I don’t know if you guys remember this, but for a while last year I posted weekly recommendations from blog articles and books to videos and other wordy-based things. I will now be returning to this series, albeit on a monthly basis (or every four weeks). As I get back into the blogosphere, I will be reading some of the amazing posts you all are putting out there so I can share them with our readers; however, given my rather terrible blogging style as of late, I’ve been reading mostly books — or offline in general — so my recommendations for this month are more from the outside publishing realm, rather than the blogging one.
Below you’ll find the most recent readings and recommendations. Robyn and Chris have kindly contributed their recommendations for the month, as well.
Daring Greatly by Brene Brown
This one is Robyn’s recommendation, your friendly neighborhood writing mentor. She says: No one is potentially more afraid than the creative person about completing and sharing their work. Daring Greatly isn’t just for artists and writers. It’s for anyone who deals with vulnerability and/or shame and is a guide to getting out of your head. Brene Brown has a warm style and a great knack for explaining her research, but it all comes down to this: being vulnerable makes us stronger and more resilient than holding back or protecting ourselves.
The Boy Who Drew Monsters by Keith Donohoe
This chilling tale of a troubled boy trapped inside the confines of his home and tormented by the endless need to draw monsters had Chris resigned to sleeping with the lights on. With creepy visions and beautiful, fleeting descriptions, this book is a masterpiece in psychological horror.
Jamrach’s Menagerie by Carol Birch
Apparently the Muses have a thing for darkness, because though this novel starts off lightly enough, bathed in the adventure we dream of as kids and touched with a poetic London in a by-gone age, it quickly transforms into a haunting coming-of-age tale, rocked with tragedy, but held aloft with hope. Part of this book’s charm is the voice of Jaffy Brown, the main character, but the other part is the imagery. Birch has the ability to turn a phrase that paints this dark adventure into a mesmerizing reality.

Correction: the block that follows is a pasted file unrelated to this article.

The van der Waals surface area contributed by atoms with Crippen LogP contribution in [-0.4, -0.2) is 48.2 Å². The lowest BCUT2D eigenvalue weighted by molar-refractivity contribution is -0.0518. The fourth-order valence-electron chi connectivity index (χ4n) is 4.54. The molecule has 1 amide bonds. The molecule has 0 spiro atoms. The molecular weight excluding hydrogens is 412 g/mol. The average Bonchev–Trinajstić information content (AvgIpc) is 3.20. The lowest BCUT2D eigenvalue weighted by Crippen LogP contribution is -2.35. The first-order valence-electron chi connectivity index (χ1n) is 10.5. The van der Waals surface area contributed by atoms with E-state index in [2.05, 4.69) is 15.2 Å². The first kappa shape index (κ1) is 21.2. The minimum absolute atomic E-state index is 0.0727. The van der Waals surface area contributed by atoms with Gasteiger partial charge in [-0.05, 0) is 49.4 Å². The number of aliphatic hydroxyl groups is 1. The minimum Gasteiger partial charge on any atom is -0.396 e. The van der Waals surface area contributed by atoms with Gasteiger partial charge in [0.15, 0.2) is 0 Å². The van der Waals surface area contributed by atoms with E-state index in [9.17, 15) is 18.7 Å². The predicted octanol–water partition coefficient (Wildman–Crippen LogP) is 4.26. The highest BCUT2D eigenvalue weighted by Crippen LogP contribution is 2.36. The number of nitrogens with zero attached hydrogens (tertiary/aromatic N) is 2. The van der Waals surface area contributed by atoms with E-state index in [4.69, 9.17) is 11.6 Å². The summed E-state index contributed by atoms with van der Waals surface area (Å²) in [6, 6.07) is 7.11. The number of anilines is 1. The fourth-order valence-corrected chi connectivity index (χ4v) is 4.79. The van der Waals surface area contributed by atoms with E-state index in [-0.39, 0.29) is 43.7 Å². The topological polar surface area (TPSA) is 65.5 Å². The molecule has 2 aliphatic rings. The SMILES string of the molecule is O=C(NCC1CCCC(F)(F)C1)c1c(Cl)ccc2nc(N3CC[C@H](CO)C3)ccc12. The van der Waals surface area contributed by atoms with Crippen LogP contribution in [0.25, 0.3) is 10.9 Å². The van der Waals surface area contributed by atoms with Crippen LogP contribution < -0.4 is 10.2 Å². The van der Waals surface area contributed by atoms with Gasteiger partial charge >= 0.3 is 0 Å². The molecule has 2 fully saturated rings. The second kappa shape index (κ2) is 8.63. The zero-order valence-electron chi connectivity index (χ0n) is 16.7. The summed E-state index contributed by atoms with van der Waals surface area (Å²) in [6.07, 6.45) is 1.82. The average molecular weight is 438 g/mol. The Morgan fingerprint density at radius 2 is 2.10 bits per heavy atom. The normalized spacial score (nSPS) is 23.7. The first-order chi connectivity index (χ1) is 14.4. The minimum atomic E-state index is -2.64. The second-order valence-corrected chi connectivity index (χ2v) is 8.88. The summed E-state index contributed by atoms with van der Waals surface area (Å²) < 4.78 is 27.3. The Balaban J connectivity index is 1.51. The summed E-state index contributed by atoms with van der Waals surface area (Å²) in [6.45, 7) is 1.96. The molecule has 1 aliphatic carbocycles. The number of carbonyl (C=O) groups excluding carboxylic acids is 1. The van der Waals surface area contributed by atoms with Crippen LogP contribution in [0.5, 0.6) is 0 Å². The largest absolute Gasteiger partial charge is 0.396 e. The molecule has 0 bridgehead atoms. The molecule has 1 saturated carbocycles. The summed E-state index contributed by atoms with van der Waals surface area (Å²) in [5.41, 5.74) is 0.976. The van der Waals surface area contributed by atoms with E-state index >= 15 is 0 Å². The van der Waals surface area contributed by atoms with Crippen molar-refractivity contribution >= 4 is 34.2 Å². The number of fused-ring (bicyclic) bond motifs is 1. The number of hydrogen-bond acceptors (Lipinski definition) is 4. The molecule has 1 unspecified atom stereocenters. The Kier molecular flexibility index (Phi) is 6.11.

Ancillary Mercy by Ann Leckie
The final book in the Imperial Radch trilogy. I put the last one here since it was published most recently (and I also read it recently); however, I hope if you haven’t read the first two that you will start from the beginning. The main character, you discover, is not your typical sci-fi heroine. The first novel in the series, Ancillary Justice, won pretty much every speculative fiction award available, including the Hugo and Nebula Awards.
Life on Mars by Tracy K. Smith
This book of poetry won the Pulitzer Prize in 2012. Though the title may invoke thoughts of space or science fiction, these are poems that are very much about our life here on Earth. Highly recommended to any lovers of poetry who enjoy a touch of the universe — both the one in which we inhabit and the one in our heads.
“The Day the World Turned Upside Down” by Thomas Olde Heuvelt
This speculative short story (published by Lightspeed Magazine), interestingly enough, has a rather low rating on Goodreads. It was originally on the list for the Hugo awards. I quite liked it. Chris and I even had a discussion on how we wish we had thought of the idea ourselves. Well, you know how it goes. Though the main character isn’t your traditional likeable hero, I thought he suited the story, and I do think he grows by the end. So, mission accomplished. Give it a go and see what you think.
Have any other book recommendations? We here at TSM are always looking for more to read. Let us know your current favorites in the comments below!